Gartner advised users to immediately block access to the vulnerabilities with firewalls while testing and installing the patch.
"This stream of recent vulnerabilities affecting virtually every Windows desktop and server shows that enterprises urgently need robust blocking capabilities and tools to deploy fixes," Gartner said.
Brian Collins, professor of IS at RMC Cranfield, said, "Suppliers are trying to improve the vigour with which they generate, distribute and make systems administrators aware of patches but they are not doing well enough."
Pete Smith, IT manager at communications supplier Inmarsat, said, "When a hole in an operating system needs patching, the patch can be of a considerable size. You have to test it because you do not know what effect the patch will have on PCs. It means a lot of labour to test and install and we are still dealing with the last outbreak."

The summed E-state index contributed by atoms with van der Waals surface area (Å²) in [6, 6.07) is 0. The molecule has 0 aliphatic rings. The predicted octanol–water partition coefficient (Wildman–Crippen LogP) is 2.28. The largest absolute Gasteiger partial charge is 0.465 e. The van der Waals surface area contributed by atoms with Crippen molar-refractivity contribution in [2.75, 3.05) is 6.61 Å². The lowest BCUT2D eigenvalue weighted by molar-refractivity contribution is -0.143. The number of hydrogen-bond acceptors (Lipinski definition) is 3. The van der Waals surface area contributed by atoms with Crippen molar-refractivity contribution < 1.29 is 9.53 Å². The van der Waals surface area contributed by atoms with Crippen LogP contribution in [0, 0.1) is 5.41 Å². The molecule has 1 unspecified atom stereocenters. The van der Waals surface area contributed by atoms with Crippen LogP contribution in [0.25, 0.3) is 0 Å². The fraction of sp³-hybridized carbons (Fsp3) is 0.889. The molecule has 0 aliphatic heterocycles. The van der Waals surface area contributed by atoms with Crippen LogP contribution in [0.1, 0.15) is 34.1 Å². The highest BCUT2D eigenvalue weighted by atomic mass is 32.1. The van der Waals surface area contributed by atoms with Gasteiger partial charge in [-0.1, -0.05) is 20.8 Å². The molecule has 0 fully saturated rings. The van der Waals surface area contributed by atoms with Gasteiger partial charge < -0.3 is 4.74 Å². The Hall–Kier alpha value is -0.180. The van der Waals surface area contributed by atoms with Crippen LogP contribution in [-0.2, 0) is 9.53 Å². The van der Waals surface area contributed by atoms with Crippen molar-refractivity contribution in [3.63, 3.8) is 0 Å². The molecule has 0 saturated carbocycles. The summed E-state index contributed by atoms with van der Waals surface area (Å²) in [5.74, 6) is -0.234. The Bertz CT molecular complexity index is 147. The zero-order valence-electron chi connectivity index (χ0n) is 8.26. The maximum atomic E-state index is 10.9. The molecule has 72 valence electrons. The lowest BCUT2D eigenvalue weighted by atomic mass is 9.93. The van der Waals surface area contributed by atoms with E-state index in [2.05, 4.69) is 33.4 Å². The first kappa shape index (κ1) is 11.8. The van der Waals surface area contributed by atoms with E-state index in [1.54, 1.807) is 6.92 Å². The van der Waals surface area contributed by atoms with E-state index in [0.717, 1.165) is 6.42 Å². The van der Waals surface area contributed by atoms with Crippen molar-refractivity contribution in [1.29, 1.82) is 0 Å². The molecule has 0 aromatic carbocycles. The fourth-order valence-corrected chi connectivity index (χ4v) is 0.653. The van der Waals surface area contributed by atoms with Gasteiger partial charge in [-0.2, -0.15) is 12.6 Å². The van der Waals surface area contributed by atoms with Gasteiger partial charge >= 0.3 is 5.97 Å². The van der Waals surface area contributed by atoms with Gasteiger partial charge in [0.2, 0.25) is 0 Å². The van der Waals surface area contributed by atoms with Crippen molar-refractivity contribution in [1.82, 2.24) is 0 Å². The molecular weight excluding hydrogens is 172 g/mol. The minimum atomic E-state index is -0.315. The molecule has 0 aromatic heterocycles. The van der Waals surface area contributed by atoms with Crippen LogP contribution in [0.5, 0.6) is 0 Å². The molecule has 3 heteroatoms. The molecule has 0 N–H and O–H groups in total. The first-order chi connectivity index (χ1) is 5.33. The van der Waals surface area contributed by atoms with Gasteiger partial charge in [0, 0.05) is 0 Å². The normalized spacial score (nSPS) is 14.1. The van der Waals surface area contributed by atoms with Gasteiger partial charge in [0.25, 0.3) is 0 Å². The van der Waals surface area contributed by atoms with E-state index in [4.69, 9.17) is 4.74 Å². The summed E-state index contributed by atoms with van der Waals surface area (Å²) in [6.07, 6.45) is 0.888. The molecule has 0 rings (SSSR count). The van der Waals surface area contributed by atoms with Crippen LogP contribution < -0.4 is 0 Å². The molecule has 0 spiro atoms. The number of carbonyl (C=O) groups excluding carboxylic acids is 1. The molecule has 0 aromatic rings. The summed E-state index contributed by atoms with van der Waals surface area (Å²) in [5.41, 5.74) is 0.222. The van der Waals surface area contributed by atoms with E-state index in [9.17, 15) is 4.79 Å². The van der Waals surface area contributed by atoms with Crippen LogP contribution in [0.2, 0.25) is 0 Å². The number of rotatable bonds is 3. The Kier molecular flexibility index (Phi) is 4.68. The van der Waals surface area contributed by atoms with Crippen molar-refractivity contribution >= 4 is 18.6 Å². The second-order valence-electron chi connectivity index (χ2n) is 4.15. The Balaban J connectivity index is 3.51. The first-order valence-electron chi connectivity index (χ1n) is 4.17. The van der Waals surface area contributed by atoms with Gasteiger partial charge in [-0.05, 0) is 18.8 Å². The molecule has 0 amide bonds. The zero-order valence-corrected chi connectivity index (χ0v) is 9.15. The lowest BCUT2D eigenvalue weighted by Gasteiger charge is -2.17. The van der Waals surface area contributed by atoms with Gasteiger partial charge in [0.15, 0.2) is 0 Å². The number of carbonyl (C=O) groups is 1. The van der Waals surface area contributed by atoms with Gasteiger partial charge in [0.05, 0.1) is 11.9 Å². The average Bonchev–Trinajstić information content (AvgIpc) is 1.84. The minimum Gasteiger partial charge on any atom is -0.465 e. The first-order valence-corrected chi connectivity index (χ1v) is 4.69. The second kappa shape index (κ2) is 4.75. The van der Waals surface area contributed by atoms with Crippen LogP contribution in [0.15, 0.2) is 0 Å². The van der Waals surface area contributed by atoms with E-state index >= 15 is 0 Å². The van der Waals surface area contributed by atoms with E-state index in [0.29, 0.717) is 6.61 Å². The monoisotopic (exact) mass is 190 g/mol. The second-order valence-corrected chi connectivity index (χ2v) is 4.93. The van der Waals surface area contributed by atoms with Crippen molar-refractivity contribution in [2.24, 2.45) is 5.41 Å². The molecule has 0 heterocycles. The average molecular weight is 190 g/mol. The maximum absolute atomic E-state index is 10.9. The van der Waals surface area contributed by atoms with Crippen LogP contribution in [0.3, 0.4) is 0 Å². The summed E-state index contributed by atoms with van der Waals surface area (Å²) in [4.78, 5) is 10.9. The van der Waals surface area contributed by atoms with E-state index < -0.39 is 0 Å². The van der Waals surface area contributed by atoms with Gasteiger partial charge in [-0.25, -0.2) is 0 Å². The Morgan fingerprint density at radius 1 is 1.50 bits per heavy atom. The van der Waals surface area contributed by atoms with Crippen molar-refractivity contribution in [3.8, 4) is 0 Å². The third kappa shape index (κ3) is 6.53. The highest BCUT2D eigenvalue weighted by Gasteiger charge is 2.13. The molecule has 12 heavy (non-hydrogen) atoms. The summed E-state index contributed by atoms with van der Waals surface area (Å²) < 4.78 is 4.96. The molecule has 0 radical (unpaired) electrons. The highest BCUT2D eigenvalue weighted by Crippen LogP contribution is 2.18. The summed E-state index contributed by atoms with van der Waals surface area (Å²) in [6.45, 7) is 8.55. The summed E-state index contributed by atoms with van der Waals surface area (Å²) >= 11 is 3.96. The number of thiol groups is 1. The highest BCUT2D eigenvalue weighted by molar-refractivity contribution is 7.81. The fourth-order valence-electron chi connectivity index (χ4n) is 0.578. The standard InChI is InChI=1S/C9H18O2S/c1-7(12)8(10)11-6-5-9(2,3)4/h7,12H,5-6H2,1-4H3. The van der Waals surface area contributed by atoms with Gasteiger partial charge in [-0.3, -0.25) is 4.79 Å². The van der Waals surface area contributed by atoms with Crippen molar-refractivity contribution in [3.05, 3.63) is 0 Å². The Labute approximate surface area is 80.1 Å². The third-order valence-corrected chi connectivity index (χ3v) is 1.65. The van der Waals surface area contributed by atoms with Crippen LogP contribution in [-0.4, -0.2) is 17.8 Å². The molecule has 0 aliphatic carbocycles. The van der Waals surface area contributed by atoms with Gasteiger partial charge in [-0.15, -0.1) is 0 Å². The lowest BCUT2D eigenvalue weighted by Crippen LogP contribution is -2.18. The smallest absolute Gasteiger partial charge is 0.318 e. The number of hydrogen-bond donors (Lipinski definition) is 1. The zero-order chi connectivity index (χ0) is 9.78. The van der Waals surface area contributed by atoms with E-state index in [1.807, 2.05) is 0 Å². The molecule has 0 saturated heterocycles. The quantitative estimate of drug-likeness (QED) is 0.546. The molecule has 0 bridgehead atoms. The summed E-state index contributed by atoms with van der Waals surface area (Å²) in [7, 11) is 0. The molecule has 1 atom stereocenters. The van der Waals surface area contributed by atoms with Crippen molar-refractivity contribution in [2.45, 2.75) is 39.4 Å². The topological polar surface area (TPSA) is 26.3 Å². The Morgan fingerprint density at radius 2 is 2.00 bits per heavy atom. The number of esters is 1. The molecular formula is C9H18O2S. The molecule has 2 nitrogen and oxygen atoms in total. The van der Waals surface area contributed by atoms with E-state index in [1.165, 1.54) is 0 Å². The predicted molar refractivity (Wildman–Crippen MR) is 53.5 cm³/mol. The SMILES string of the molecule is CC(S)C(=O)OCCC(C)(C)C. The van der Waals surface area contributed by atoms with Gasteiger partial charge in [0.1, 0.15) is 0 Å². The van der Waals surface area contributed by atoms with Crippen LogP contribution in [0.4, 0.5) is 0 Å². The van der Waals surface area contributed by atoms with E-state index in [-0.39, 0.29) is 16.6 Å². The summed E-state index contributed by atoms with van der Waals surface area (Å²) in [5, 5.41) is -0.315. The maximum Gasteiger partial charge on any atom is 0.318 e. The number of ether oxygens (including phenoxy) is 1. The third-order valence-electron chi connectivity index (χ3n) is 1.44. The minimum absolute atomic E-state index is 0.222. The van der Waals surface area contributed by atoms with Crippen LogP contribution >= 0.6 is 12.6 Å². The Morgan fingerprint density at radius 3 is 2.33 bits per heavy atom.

Microsoft released patches for the three new vulnerabilities last Wednesday. They address serious security holes.
Microsoft rated the severity of the holes as "critical" and recommended systems administrators apply the patch immediately. Two of the vulnerabilities are buffer overruns, the other affects the remote procedure call process, which allows file and printer sharing.